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Unpaid fees and exams at UNZA

It’s unbelievable that over 800 University of Zambia students may not sit for examinations because of unsettled tuition fees! This is not a small matter; there’s a very big problem here.
 

 
University of Zambia Students’ Union president Adrian Matole says the students who have been barred from writing examinations over fees have no choice but to pay. “It is not a new thing. Going by law, people must first finish paying even before writing examinations,” said Matole at the risk of sounding like a representative of management and not the students.

 

 

But what Matole is saying is the truth that has been suppressed by many students and politicians.
Even where there’s free education, someone has to pay for the cost of that education. Free education doesn’t mean that no one pays for it. Free education means that the government pays for it. Students on bursaries, who constitute almost 75 per cent of the University of Zambia’s entire enrolment, have a percentage of their fees paid by government. The percentage they pay is broken down into instalments which must be finished before examinations are due. Previous University of Zambia managements neglected to enforce this because of political considerations or expediency. Last month, the salaries of lecturers came very late and government asked why the University doesn’t collect the outstanding fees from students. The politicians in government don’t, at the moment, seem to care about how the students will react to this – they don’t seem to care if students riot.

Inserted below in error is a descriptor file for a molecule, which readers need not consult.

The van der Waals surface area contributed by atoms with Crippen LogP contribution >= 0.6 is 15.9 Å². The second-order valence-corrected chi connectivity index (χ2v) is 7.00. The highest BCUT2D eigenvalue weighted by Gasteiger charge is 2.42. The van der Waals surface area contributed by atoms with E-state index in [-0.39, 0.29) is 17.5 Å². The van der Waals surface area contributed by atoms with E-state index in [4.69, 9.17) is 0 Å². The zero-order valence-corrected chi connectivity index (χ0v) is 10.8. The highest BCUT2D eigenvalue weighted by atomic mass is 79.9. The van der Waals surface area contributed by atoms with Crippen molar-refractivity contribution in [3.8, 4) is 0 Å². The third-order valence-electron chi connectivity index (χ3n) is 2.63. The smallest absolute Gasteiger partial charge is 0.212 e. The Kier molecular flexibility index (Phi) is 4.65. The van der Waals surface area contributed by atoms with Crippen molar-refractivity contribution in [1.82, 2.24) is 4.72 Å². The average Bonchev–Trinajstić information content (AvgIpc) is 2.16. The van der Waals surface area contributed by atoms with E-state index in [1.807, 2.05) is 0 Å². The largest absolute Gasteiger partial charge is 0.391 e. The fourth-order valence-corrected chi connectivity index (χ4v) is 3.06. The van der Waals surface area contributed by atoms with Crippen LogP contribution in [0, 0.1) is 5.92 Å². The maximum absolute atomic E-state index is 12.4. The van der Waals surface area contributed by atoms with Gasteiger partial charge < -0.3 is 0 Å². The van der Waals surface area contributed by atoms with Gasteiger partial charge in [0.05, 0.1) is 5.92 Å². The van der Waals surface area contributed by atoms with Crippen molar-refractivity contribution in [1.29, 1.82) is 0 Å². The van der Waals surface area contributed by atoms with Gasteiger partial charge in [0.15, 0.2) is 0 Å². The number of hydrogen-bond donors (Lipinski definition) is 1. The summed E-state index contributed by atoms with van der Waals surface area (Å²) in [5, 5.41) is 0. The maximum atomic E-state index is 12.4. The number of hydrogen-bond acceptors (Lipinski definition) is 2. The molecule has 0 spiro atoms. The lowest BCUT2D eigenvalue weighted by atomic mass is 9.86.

The truth is that the government has no money; there’s a very serious shortage of money. And the whole economy is in decline. Many people are having problems meeting their financial obligations – rentals, loan repayments and so on and so forth. University tuition fees, however, need to be paid as lecturers too need their pay –  they are not offering pro bono services.
 

 

 

Some students are given money for tuition fees by their sponsors and they squander it because they know things are lax at the University of Zambia. Fearing not to write examinations, in the last two weeks, a large number of students have all of a sudden found the money to pay. And the Dean of Students Affairs, working with Welfare Department, is evaluating the needy situations and interventions are being devised.

 

 

The main cause of most of these problems lies with administration of bursaries. The allocation of bursaries is a fraud. That’s where the grievances should be directed. They keep on giving hope to students that they might still get bursaries when they know very well that won’t happen. They raise false hopes, expectations. But those without bursaries failed to enter university; if they did are self sponsored.

 

 

 

It’s really a question of government priorities. And higher education doesn’t seem to be a priority of this government. But in today’s world, it is impossible to develop and move out of poverty and backwardness without very high levels of education required for a nation to be innovative. If university education is left to market forces, there may be under-provision, and the economy may suffer from lack of highly skilled and creative graduates. Furthermore, in a free market, higher education would become the preserve of wealthy families who can afford to send their children to university. Therefore, there is a strong case for the government providing free higher education, free at the point to all.

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